Three terms in, the coalition government can't look at infrastructure through the prism of the national interest. Everything they say and everything they do about infrastructure is about the cheapest of politics. In fact, we have seen a little bit of that in the contributions of the two Opposition Whips today. The member for Boothby had 10 minutes but didn't articulate any vision of the role that infrastructure will really play in boosting productivity and liveability. It was a very narrow focus on issues affecting her electorate. Of course, that's important, but that's not the sole way in which this government or any decent national government should look at infrastructure. Similarly, it was very interesting to hear about the boosts that his marginal electorate has got courtesy of this government, but that doesn't tell us—well, in fact, it does tell us quite a bit about this government's attitude to nation-building infrastructure and its lack of any vision for boosting productivity and liveability, particularly in our big cities.
We on this side of the House know and have known for some time that the infrastructure cycle has to be separated from the electoral cycle, not driven by it, which is, in fact, the approach of members opposite. We saw that last week in the gutting of the Building Australia Fund, which could and should be a drive for doing just that: getting projects running that have been properly assessed which serve the national interest, not simply the passing concern of members of this government.
I do acknowledge, though, that there has been some progress in the three terms of this government from Tony Abbott, the former member for Warringah, who famously refused to fund urban public transport. Now, over the last six years, some very bad things have been done which have damaged Australians and damaged the Australian economy, but I think this refusal to fund projects like the Cross River Rail and Melbourne Metro have damaged productivity in Australia more than anything else and have set us back so far. I am pleased that the government under Prime Minister Morrison has moved away from this, but I remain disappointed that so much of this movement has been at a rhetorical level, as my friend the member for Ballarat made clear in her contribution.
As in so many other areas, when it comes to infrastructure, the rhetoric of this government is unmasked by the reality. Take again the $100 billion claim that the members opposite like spruiking. For one, it isn't $100 billion, and in any event all of this investment is way out into the never-never, way beyond the forward estimates such that it's impossible to make any meaningful assessment of what it means or what it might mean for Australia's productivity or for our communities, be they in the cities or the regions.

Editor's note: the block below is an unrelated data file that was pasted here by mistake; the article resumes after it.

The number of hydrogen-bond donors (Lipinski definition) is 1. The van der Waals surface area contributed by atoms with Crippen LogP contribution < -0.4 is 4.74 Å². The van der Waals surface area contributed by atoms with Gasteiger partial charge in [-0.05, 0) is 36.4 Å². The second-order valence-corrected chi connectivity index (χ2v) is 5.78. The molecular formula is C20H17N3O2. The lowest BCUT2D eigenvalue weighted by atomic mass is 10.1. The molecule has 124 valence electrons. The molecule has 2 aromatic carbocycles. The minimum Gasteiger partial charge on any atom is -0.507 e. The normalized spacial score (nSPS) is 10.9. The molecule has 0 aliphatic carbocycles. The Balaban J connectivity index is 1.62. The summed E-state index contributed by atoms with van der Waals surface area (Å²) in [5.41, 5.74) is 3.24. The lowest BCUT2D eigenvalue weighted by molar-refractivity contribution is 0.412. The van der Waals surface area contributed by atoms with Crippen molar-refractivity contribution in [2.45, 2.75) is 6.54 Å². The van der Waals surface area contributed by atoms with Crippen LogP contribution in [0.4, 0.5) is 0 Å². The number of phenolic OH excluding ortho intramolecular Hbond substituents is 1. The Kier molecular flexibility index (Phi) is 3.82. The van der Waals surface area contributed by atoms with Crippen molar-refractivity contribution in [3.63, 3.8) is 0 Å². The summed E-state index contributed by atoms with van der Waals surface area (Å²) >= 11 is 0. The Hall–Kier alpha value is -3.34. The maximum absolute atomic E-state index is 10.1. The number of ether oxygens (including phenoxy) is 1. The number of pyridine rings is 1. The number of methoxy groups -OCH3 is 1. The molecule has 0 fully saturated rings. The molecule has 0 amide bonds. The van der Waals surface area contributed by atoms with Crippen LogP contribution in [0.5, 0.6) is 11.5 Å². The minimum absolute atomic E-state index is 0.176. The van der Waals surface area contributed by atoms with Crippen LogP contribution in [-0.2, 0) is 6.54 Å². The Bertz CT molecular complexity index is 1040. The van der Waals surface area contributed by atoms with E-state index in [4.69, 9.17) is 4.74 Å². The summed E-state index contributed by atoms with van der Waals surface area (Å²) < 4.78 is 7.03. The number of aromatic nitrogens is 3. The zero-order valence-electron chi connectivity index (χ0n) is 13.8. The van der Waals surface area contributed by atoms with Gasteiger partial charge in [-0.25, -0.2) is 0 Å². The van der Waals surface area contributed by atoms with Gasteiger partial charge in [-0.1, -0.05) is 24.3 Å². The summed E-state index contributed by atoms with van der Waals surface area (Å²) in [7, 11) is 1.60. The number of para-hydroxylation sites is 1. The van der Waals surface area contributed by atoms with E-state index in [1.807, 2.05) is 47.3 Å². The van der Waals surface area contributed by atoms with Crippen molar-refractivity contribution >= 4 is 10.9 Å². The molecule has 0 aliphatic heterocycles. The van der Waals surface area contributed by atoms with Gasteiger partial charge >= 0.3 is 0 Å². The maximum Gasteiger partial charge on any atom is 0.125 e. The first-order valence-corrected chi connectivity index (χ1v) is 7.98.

Again, if we look at our record in government compared to the current government, we saw great progress under Minister Albanese, lifting infrastructure investment, particularly public infrastructure investment, right up the rankings and transforming peoples' quality of life, transforming the sustainability of our communities and boosting our economy, whereas we slide backwards with the underinvestment and politicised neglect of this government. Now, more than almost any time in our recent history since the GFC, we need productive infrastructure investment. It's not us that is saying it; it's the Governor of the Reserve Bank, and pretty much every reputable economist. Now is the time to be investing in projects which are ready to go, based on proper assessments and based on cooperative arrangements. These are the things the government isn't interested in. They talk about congestion-busting and, as you would be well aware, Deputy Speaker Vamvakinou, congestion happens in Melbourne too. Congestion even happens in Melbourne's north and west, where there has been a paltry investment by this government.
The member for Boothby is from South Australia. I did note that, in the lead-up to the last election, 17 of the 18 road projects committed to by the government were in coalition seats. In Adelaide, the picture was starker—seven of eight were in the electorates of Sturt and Boothby. This is a government which is only concerned to boost congestion when they think it will boost their electoral prospects and that simply is not good enough. It is not good enough for Australians, it is not good enough for my constituents or yours, Deputy Speaker Vamvakinou, and it's not good enough for any vision of how our economy should function. I could go on about the difference between my electorate and that of the member for Boothby in terms of investment but perhaps I've already made the point.
What I do want to say in the time available to me is that busting congestion is a critical piece of our productivity puzzle. It should deserve better treatment than that which it is being given by this government. We need a national urban policy framework within which to situate it. We need infrastructure to be supported based on need, based on business cases, not on political convenience. We need a government that is not simply interested in looking in the mirror and liking what it sees. We need a government that is prepared to always act in the national interest when it comes to infrastructure.